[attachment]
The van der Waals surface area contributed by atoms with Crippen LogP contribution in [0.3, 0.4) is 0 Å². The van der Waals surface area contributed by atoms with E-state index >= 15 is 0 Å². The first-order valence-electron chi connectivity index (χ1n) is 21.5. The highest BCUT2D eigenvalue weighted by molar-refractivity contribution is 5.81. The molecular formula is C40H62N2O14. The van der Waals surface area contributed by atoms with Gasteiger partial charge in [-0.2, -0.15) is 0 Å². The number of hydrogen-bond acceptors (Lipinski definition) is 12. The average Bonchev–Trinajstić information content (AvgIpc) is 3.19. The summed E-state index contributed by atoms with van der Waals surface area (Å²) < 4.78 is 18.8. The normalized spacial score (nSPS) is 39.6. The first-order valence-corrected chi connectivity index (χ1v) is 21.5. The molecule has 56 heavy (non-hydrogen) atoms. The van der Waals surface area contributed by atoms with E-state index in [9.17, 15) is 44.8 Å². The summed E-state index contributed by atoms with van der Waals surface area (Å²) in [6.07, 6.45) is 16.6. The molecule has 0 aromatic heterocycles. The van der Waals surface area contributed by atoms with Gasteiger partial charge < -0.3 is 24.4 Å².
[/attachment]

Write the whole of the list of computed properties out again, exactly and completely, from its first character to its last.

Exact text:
The van der Waals surface area contributed by atoms with Crippen LogP contribution in [0.3, 0.4) is 0 Å². The van der Waals surface area contributed by atoms with E-state index >= 15 is 0 Å². The first-order valence-electron chi connectivity index (χ1n) is 21.5. The highest BCUT2D eigenvalue weighted by molar-refractivity contribution is 5.81. The molecular formula is C40H62N2O14. The van der Waals surface area contributed by atoms with Gasteiger partial charge in [-0.2, -0.15) is 0 Å². The number of hydrogen-bond acceptors (Lipinski definition) is 12. The average Bonchev–Trinajstić information content (AvgIpc) is 3.19. The summed E-state index contributed by atoms with van der Waals surface area (Å²) < 4.78 is 18.8. The normalized spacial score (nSPS) is 39.6. The first-order valence-corrected chi connectivity index (χ1v) is 21.5. The molecule has 56 heavy (non-hydrogen) atoms. The van der Waals surface area contributed by atoms with E-state index in [9.17, 15) is 44.8 Å². The summed E-state index contributed by atoms with van der Waals surface area (Å²) in [6.07, 6.45) is 16.6. The molecule has 0 aromatic heterocycles. The van der Waals surface area contributed by atoms with Gasteiger partial charge < -0.3 is 24.4 Å².